Rockey Farms in Center, Colo., will host its first field day event on July 18

Brendon, left, and Sheldon Rockey are the third generation to manage Rockey Farms in Center, Colo. Their planter is designed to plant companion crops like peas, chick peas, vetch and buckwheat alongside potato seed.
Courtesy of Rockey Farms |

CENTER, Colo. — Rockey Farms welcomes the community on July 18 to participate in its first field day event.

Brendon and Sheldon Rockey will kick off the field day with a tour of Rockey Farms at its peak. The tour includes stops in multi-species potato and green manure crops, the potato tissue culture lab and the seed potato greenhouse. Experience first hand the farms’ flowering strips, livestock grazing and soil health.

After the tour, Locavores, Alamosa’s premier farm-to-table restaurant, will cater a lunch complete with San Luis Valley and Colorado ingredients.

Following the meal, New Mexico Natural Resource and Conservation Service Soil Health Specialist Rudy Garcia will breakdown field soil health assessments and how San Luis Valley producers can integrate the information into their land management plans. He will address aggregate stability, earthworms, CO2 respiration, infiltration, gas exchange, soil and air temperature, SOM fractions and more.

MillerCoors will sponsor a happy hour at the farm before anyone — field day attendee or not — can enjoy the Compost Technologies sponsored film, Sustainable, at the Vali 3 Theater in Monte Vista.

The Rockey Farms Field Day registration deadline is July 1. Register online at

Rockey Farms Field Day passes range from $25 to $40. Youth are free. All passes include the tour, lunch, soil health talk, happy hour and film.

The field day begins at 9 a.m. on July 18 at Rockey Farms, 48444 County Road C, Center, CO 81125.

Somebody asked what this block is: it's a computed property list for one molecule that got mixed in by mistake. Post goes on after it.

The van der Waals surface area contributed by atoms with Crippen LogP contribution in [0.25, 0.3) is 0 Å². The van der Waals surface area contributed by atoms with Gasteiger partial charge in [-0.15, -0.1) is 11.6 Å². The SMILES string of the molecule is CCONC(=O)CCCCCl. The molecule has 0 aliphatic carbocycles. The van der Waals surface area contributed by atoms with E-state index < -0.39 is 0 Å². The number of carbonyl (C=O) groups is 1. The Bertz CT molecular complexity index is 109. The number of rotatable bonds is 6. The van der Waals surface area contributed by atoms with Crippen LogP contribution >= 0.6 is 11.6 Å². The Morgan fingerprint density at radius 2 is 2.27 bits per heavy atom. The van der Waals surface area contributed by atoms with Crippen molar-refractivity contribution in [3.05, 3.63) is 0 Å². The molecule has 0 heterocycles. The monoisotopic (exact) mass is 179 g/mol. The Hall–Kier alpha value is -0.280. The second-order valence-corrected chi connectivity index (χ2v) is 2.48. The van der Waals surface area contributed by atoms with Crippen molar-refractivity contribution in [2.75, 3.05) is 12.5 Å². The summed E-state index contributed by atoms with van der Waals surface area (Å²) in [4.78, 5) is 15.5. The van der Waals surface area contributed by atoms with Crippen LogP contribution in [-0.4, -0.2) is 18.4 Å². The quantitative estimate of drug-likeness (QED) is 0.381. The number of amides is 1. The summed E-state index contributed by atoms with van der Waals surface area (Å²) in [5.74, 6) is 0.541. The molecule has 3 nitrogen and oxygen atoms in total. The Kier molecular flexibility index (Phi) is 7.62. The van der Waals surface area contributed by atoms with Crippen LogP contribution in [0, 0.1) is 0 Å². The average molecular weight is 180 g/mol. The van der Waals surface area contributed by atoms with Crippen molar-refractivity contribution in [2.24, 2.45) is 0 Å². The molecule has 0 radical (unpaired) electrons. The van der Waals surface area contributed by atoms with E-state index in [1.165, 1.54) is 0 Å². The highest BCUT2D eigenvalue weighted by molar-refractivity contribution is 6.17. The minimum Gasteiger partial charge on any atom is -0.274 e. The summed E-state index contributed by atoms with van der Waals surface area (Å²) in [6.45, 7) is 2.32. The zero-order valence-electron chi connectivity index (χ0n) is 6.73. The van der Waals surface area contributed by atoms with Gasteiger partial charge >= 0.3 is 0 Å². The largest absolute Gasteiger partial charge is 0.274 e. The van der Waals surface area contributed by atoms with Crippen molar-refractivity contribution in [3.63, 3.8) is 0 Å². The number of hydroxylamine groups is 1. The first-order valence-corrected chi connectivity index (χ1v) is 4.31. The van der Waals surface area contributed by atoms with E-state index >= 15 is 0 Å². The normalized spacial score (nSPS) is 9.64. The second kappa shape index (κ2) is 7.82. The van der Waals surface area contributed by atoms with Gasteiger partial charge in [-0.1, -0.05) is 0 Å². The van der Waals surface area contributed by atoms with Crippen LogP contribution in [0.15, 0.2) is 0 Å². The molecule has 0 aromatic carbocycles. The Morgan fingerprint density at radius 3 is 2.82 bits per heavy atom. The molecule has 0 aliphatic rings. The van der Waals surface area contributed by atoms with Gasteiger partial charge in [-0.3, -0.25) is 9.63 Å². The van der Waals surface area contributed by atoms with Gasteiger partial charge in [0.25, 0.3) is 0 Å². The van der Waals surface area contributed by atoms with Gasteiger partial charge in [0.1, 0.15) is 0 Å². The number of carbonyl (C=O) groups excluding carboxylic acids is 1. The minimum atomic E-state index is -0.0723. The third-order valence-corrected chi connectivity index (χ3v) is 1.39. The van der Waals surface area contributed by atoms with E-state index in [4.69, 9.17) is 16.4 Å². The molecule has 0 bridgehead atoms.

Anyone is welcome to attend the film, Sustainable, at the Vali 3 Theater in Monte Vista for a $5 donation at the door, which opens at 6 p.m.


Brendon and Sheldon Rockey are the third generation to manage Rockey Farms. They raise specialty potatoes and quinoa among fields of green manure, all cultivated in a biotic environment. Companion crops, animals, cover crops and flowers replace synthetic fertilizers, herbicides, fungicides and insecticides. The farming system sustains yields, has greater water efficiency and it supports a flourishing ecosystem encouraging beneficial insects, soil microbes and carbon cycling.

Rockey Farms also produces year-round certified seed under Brendon’s biotic management in a greenhouse from onsite tissue culture.

Off the farm, Brendon, a National Association of Conservation District Soil Health Champion and Colorado Certified Potato Growers Association board member, devotes his time to many local, national and international soil health focused organizations through speaking events and workshops.

Sheldon co-manages White Rock Specialties, an organic potato packaging warehouse in Mosca, Colo., in addition to serving on the Rio Grande Water Conservation Subdistrict #1 Board of Managers and the Potato USA Board.

In 2014, Rockey Farms was awarded the National Potato Council Environmental Stewardship Award for its practices. This honor came after being recognized in 2011 as the Colorado Association of Conservation Districts Farming Division Conservationist of the Year.

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